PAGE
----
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Analysts have mixed emotions in bidding farewell to Windows XP

Derek Brink and Jim Rapoza | April 21, 2014
Microsoft's end-of-support deadline for Windows XP last week came with mixed emotions. After 13 years of XP use on desktops worldwide, saying goodbye to the most dominating operating systems of its time begs a question: Should we continue to use and turn a blind eye to our beloved XP, saving the real innovation for the tablets and smartphones we increasingly rely on?

Just don't make the decision based on happy talk about still being able to browse and do email.

If we want to eulogize Windows XP, we should remember that 9/11 was less than a month after Windows XP was launched, and just four months later Bill Gates wrote a memo to all Microsoft employees which gave priority to trustworthy computing. This, in turn, led to their commitment to the security development lifecycle — which over the last decade has helped to transform Microsoft from kind of a standing joke in security to a principled industry leader in terms of security, privacy and transparency.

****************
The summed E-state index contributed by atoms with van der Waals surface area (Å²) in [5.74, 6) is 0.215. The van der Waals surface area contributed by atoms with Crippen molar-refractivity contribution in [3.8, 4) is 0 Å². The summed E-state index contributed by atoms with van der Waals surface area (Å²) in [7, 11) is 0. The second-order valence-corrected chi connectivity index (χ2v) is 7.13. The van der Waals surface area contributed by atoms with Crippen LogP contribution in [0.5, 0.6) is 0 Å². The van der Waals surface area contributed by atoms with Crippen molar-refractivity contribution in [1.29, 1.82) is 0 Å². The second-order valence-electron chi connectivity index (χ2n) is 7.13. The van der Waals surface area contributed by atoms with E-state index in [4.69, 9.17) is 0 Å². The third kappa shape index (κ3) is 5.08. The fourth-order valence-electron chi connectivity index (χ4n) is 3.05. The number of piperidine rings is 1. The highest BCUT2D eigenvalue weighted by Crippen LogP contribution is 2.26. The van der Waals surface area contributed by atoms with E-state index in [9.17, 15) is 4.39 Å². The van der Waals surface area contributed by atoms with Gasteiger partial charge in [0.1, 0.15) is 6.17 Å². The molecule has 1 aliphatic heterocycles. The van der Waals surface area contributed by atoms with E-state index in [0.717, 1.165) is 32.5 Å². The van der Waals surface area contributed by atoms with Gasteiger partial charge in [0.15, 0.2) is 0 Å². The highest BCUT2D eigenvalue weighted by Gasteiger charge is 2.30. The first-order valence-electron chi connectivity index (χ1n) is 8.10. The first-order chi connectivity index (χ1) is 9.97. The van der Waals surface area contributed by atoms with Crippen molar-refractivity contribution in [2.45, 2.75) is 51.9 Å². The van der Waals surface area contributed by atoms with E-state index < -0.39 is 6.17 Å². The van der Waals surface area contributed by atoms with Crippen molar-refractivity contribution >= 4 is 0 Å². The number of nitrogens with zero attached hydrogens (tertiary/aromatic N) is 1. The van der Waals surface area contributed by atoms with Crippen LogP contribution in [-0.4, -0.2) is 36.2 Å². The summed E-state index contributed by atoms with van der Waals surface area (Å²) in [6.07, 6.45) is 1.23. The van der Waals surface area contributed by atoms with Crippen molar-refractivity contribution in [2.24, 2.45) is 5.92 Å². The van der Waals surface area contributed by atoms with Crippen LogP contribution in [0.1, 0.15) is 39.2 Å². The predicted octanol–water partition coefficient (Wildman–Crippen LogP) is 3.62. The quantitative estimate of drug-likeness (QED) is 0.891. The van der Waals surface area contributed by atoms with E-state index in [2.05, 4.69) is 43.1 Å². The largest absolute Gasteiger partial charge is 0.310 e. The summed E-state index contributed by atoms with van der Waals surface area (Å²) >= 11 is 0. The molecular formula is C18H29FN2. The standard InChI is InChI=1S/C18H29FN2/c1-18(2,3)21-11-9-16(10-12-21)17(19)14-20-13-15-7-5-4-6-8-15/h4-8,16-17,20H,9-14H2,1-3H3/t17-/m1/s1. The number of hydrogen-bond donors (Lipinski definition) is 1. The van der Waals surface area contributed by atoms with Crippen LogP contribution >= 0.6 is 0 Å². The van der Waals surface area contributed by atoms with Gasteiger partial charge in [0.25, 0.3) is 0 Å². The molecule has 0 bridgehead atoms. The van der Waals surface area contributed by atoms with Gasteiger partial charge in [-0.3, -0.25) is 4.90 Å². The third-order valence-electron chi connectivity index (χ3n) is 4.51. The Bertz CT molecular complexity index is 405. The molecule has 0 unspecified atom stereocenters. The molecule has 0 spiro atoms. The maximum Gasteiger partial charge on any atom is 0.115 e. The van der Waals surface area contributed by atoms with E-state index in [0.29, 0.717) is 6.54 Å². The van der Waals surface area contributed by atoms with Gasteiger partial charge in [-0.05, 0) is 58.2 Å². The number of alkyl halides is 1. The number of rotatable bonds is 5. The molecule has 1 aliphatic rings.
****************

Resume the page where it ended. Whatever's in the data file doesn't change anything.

And which has helped to make Windows 8 systems 6.5-times less likely to become infected by malware than Windows XP & and unlike Windows XP, Windows 8 will continue to improve over time.

Let's thank thank Windows XP for its service, but it's time for most of us to move on.


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